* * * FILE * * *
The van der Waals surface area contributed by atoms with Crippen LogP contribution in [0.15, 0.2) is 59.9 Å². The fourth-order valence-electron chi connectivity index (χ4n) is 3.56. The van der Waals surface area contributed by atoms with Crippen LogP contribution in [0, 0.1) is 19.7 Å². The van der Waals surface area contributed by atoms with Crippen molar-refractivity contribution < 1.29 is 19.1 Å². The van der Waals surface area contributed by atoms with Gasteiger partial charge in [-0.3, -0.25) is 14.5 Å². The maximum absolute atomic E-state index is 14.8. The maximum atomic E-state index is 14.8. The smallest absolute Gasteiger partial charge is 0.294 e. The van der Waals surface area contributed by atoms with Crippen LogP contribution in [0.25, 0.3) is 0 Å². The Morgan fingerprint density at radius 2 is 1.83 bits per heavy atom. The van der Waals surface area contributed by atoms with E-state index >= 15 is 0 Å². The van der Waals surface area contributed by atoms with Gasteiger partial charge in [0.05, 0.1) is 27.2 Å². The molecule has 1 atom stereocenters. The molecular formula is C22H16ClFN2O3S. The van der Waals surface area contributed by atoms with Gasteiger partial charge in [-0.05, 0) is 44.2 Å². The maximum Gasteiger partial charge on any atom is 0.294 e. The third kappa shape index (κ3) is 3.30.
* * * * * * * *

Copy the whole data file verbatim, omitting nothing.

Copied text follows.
The van der Waals surface area contributed by atoms with Crippen LogP contribution in [0.15, 0.2) is 59.9 Å². The fourth-order valence-electron chi connectivity index (χ4n) is 3.56. The van der Waals surface area contributed by atoms with Crippen LogP contribution in [0, 0.1) is 19.7 Å². The van der Waals surface area contributed by atoms with Crippen molar-refractivity contribution < 1.29 is 19.1 Å². The van der Waals surface area contributed by atoms with Gasteiger partial charge in [-0.3, -0.25) is 14.5 Å². The maximum absolute atomic E-state index is 14.8. The maximum atomic E-state index is 14.8. The smallest absolute Gasteiger partial charge is 0.294 e. The van der Waals surface area contributed by atoms with Crippen LogP contribution in [0.25, 0.3) is 0 Å². The Morgan fingerprint density at radius 2 is 1.83 bits per heavy atom. The van der Waals surface area contributed by atoms with E-state index >= 15 is 0 Å². The van der Waals surface area contributed by atoms with Gasteiger partial charge in [0.05, 0.1) is 27.2 Å². The molecule has 1 atom stereocenters. The molecular formula is C22H16ClFN2O3S. The van der Waals surface area contributed by atoms with Gasteiger partial charge in [-0.05, 0) is 44.2 Å². The maximum Gasteiger partial charge on any atom is 0.294 e. The third kappa shape index (κ3) is 3.30.